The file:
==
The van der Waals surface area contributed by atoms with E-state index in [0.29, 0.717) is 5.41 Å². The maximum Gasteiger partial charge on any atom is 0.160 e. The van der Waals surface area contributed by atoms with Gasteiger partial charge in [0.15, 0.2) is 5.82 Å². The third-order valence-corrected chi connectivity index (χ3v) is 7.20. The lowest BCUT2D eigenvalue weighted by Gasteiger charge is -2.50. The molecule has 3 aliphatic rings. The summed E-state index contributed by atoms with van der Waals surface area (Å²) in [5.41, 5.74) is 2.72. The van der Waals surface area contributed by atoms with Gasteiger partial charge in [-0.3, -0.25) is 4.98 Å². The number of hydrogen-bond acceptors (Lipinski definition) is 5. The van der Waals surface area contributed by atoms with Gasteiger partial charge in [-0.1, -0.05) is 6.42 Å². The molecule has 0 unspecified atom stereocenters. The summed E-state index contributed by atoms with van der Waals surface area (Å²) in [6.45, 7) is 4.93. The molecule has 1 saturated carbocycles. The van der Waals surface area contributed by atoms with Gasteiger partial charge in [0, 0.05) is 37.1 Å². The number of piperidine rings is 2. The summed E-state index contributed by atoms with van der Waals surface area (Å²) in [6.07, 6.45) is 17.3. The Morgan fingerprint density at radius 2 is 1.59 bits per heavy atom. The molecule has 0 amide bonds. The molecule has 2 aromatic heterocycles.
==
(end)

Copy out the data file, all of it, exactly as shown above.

The van der Waals surface area contributed by atoms with E-state index in [0.29, 0.717) is 5.41 Å². The maximum Gasteiger partial charge on any atom is 0.160 e. The van der Waals surface area contributed by atoms with Gasteiger partial charge in [0.15, 0.2) is 5.82 Å². The third-order valence-corrected chi connectivity index (χ3v) is 7.20. The lowest BCUT2D eigenvalue weighted by Gasteiger charge is -2.50. The molecule has 3 aliphatic rings. The summed E-state index contributed by atoms with van der Waals surface area (Å²) in [5.41, 5.74) is 2.72. The van der Waals surface area contributed by atoms with Gasteiger partial charge in [-0.3, -0.25) is 4.98 Å². The number of hydrogen-bond acceptors (Lipinski definition) is 5. The van der Waals surface area contributed by atoms with Gasteiger partial charge in [-0.1, -0.05) is 6.42 Å². The molecule has 0 unspecified atom stereocenters. The summed E-state index contributed by atoms with van der Waals surface area (Å²) in [6.45, 7) is 4.93. The molecule has 1 saturated carbocycles. The van der Waals surface area contributed by atoms with Gasteiger partial charge in [0, 0.05) is 37.1 Å². The number of piperidine rings is 2. The summed E-state index contributed by atoms with van der Waals surface area (Å²) in [6.07, 6.45) is 17.3. The Morgan fingerprint density at radius 2 is 1.59 bits per heavy atom. The molecule has 0 amide bonds. The molecule has 2 aromatic heterocycles.